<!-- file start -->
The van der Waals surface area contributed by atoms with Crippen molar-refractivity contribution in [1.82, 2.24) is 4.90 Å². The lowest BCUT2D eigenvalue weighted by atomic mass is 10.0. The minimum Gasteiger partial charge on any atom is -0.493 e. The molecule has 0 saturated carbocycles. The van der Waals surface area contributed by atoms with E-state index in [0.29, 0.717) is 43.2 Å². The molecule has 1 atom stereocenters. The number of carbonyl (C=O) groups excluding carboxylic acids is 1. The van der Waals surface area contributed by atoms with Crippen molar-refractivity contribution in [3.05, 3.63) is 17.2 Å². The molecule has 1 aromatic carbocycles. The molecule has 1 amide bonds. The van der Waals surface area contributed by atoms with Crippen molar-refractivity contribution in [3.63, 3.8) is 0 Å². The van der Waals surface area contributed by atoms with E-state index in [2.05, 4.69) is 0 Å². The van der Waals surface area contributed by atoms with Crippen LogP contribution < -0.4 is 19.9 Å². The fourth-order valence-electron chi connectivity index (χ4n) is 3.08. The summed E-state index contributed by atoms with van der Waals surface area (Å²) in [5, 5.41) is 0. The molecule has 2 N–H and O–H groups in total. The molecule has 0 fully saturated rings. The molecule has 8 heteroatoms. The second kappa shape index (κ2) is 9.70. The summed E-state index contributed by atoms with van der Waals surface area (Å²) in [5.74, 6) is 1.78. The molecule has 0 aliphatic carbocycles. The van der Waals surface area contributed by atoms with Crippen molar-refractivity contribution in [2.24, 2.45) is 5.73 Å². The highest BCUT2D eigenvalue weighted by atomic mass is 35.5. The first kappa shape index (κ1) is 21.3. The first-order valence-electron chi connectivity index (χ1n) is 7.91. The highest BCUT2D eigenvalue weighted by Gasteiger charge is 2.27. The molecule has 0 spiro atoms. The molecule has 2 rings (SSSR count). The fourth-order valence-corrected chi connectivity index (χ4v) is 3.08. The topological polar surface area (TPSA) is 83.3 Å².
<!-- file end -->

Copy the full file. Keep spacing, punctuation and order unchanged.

The van der Waals surface area contributed by atoms with Crippen molar-refractivity contribution in [1.82, 2.24) is 4.90 Å². The lowest BCUT2D eigenvalue weighted by atomic mass is 10.0. The minimum Gasteiger partial charge on any atom is -0.493 e. The molecule has 0 saturated carbocycles. The van der Waals surface area contributed by atoms with E-state index in [0.29, 0.717) is 43.2 Å². The molecule has 1 atom stereocenters. The number of carbonyl (C=O) groups excluding carboxylic acids is 1. The van der Waals surface area contributed by atoms with Crippen molar-refractivity contribution in [3.05, 3.63) is 17.2 Å². The molecule has 1 aromatic carbocycles. The molecule has 1 amide bonds. The van der Waals surface area contributed by atoms with Crippen molar-refractivity contribution in [3.63, 3.8) is 0 Å². The van der Waals surface area contributed by atoms with E-state index in [2.05, 4.69) is 0 Å². The van der Waals surface area contributed by atoms with Crippen LogP contribution < -0.4 is 19.9 Å². The fourth-order valence-electron chi connectivity index (χ4n) is 3.08. The summed E-state index contributed by atoms with van der Waals surface area (Å²) in [5, 5.41) is 0. The molecule has 2 N–H and O–H groups in total. The molecule has 0 fully saturated rings. The molecule has 8 heteroatoms. The second kappa shape index (κ2) is 9.70. The summed E-state index contributed by atoms with van der Waals surface area (Å²) in [5.74, 6) is 1.78. The molecule has 0 aliphatic carbocycles. The van der Waals surface area contributed by atoms with Crippen molar-refractivity contribution in [2.24, 2.45) is 5.73 Å². The highest BCUT2D eigenvalue weighted by atomic mass is 35.5. The first kappa shape index (κ1) is 21.3. The first-order valence-electron chi connectivity index (χ1n) is 7.91. The highest BCUT2D eigenvalue weighted by Gasteiger charge is 2.27. The molecule has 0 spiro atoms. The molecule has 2 rings (SSSR count). The fourth-order valence-corrected chi connectivity index (χ4v) is 3.08. The topological polar surface area (TPSA) is 83.3 Å².